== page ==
I’ve been having a hard time getting the Google AdSense engine to properly target its advertisements to the content on my pages, and have been digging around for solutions. I came across a few cryptic references to “google_hints” as an additional variable you can add to your AdSense code block, but there’s nothing about it on the Google site itself. Can you explain?
It should be no surprise to you that with a program as popular as AdSense, Google is constantly experimenting with refinements, allowing certain publishers to try different combinations, ad sizes, or even specific parameters or tweaks to their AdSense code blocks. As far as I can tell, that’s where the google_hints parameter falls.
To confirm, I emailed the AdSense team and asked them for an explanation, and here’s what they explained:
“The feature you’re referring to is one of several new features the Google AdSense team is currently testing for a very limited number of publishers. At this time, we are not able to offer these features to other publishers. Should we offer these features to additional publishers in the future, we will be sure to notify you at that time.”
There’s a huge problem with google_hints, however, and that is that if it’s really a mechanism to add keywords to your AdSense block, why not use it like this: google_hints=”mesothelioma” and get those groovy high-paying Mesothelioma ads on your page, even though your article is actually about tort reform or something even unrelated? You can imagine the spam opportunities for people trying to game the AdSense engine. I’m sure that’s one big reason why they’re leery about rolling this feature out widely.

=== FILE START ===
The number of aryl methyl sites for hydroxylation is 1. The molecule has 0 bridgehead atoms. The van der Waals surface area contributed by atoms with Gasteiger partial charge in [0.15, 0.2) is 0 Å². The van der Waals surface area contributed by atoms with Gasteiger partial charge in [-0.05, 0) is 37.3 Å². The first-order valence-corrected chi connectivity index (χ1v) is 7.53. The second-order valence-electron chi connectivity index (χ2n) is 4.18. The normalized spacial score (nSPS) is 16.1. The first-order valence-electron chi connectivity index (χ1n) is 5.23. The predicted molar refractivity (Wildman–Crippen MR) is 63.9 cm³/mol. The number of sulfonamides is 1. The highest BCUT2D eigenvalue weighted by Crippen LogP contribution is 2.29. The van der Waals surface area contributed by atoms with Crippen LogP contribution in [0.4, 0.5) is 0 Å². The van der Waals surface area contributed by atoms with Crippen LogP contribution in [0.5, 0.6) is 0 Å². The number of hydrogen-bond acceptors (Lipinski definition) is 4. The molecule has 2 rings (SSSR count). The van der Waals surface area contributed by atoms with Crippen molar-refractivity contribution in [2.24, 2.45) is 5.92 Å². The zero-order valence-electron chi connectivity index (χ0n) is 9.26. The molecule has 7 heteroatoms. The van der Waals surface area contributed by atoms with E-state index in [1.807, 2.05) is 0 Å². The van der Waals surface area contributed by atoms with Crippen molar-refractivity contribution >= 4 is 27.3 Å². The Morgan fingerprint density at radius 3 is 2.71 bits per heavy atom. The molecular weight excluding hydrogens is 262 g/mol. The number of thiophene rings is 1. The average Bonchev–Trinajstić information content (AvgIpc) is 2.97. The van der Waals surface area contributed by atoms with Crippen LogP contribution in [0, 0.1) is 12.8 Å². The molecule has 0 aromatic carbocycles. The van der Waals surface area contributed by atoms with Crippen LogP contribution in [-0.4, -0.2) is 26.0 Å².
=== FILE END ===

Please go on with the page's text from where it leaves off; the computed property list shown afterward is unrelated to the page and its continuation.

However, let’s back up a bit. You said that you have a hard time getting well-targeted ads. I suggest that there are a couple of common techniques you can try before you give up (or try using google_hints without permission, a risky proposition at best!). First off, you need to definitely use AdSense section targeting, a surprisingly easy technique to highlight what material on your page is the content as opposed to navigational elements, etc.
Secondly, just some common sense: Make sure your titles are denoted as h1 headers and that they have a couple of keywords within, and make sure that the title of your pages includes your article title or another keyword or two about your subject area.
Those should help targeting immensely and you should start seeing better targeted AdSense ads on your pages and therefore get better clickthru and, yes, earn more money with the program. If you need more help, remember that I have lots of AdSense help here, and if you aren’t yet part of the AdSense program, can I humbly suggest that my article is a good place to Get Started with Google AdSense.